The local launch of the YES Bahamas campaign was held at the Anglican Hall in Marsh Harbour on April 27. The campaign announced its two local co-chairs: Wynsome Ferguson and Kendy Anderson. Also on the panel were National Co-Chairs Lynn Holowesko and Senator Sharon Wilson, Island Administrator Charles Moss and National Co-Executive Director Heather Hunt.
The YES Campaign is designed to promote equal rights for Bahamian men and women and encourage Bahamians to vote “yes” on the four Constitutional amendment Bills to be presented on the June 7 Referendum. It aims to do this by educating Bahamians and clearing misconceptions surrounding the Bills.
The panel explained the four bills:
Amendment 1: Under this proposed change to the Constitution, a child born outside The Bahamas would become a Bahamian citizen at birth if either its mother or father is a citizen of The Bahamas by birth. Right now only children born abroad to Bahamian fathers – but not Bahamian mothers – receive automatic citizenship
Amendment 2: Under this proposed change to the Constitution, the foreign spouse of a Bahamian citizen would be entitled to apply for and obtain citizenship subject to satisfying: (i) existing national security or public policy considerations; and (ii) new provisions guarding against marriages of convenience. This allows the foreign spouse of a Bahamian woman to obtain Bahamian citizenship – just like a foreign spouse of a Bahamian man can today. Right now, the foreign spouse of a Bahamian woman CANNOT obtain citizenship.
Amendment 3: Under this proposed change to the Constitution, a Bahamian father of a person born out of wedlock would be able to pass his citizenship to that person subject to legal proof that he is the father. This allows a Bahamian father to pass citizenship to his child out of wedlock.
Amendment 4: Under this proposed change to the Constitution, it would be unlawful to discriminate based on “sex”, which would be defined as “being male or female,” with the effect that women and men would have equal rights under the Constitution. This makes it unlawful to discriminate against a person on the grounds of sex – sex is defined as being male or female.
The Anglican Hall was full as many came to either show their support for or seek clarification on the Bills.
The most commonly echoed concern was that Bill 4 would lead to same-sex marriage. The panel explained that Bill 4 would not lead to same-sex marriage because there is already a constitutionally protected law that prevents it: the Matrimonial Causes Act (1879), which is supported by Article 26(4) of the Constitution. The panel went on to further explain that Bill 4 would, in fact, make it more difficult for same-sex marriage to be recognized in the country because while the word “sex” is currently in the Constitution it is not defined. Bill 4 would define “sex” as chromosomally male or female at birth.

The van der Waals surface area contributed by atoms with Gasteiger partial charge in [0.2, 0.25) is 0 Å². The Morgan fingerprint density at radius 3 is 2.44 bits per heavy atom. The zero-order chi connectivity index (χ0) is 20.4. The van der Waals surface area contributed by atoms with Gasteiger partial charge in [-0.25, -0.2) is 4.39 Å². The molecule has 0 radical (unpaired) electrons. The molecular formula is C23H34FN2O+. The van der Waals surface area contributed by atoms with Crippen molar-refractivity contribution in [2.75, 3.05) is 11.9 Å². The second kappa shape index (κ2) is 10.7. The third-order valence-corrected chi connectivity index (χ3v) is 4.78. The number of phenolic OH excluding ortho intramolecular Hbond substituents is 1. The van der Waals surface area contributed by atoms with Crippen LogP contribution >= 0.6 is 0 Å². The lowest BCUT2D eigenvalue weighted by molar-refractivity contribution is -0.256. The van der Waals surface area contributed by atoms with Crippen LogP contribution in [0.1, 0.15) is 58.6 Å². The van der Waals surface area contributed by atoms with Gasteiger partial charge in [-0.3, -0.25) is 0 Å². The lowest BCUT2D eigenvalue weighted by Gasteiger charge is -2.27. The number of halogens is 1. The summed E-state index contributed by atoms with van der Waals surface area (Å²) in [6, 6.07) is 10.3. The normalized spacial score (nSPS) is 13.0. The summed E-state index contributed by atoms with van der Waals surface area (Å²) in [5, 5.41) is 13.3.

One concern a citizen brought up during the question and answer session was that recognizing women as equal to men goes against his interpretation of God’s Word. The panel responded that the group seeks to enshrine equal rights under the law – not in Bahamians’ personal lives or private institutions.
The panel explained that the constitution seeks to bring true equality to the sexes, as there are even discriminatory laws against men: such as paternity leave not being equal to maternity leave and fathers unable to pass their citizenship on to their children out of wedlock. The panelists concluded that if the country is serious about fathers taking a real role in their children’s’ lives, and the widespread occurrence of men having “outside children,” then the country must vote yes to allow men to Amendment 3.
With women being such an active presence in Bahamian politics and business, the panelists argued that if women
shared the same responsibilities as men they deserved the same rights – which would mean a “yes” vote for Bill 1.
A vote for Bill 4, they reiterated after dismissing the same-sex marriage fears (pointing to the Constitutionally protected Matrimonial Causes Act), would simply prevent Parliament from enacting laws that discriminate based on biological sex.
Clarifying Bill 2, the panel explained that it simply open the ABILITY TO APPLY for the spouse’s citizenship – not automatic citizenship.
In reference to concerns that the results of this Referendum would be ignored like the Gambling Referendum: the panel explained that the June 7 is a Constitutional Referendum as opposed to the Gaming Referendum which was Advisory.
The local Co-Chairs Ferguson and Anderson gave their thanks and welcomed any concerned residents to contact them in the coming weeks.
Refreshments were served after the question and answer session.
The Referendum will be held June 7. The deadline to register to vote is May 25.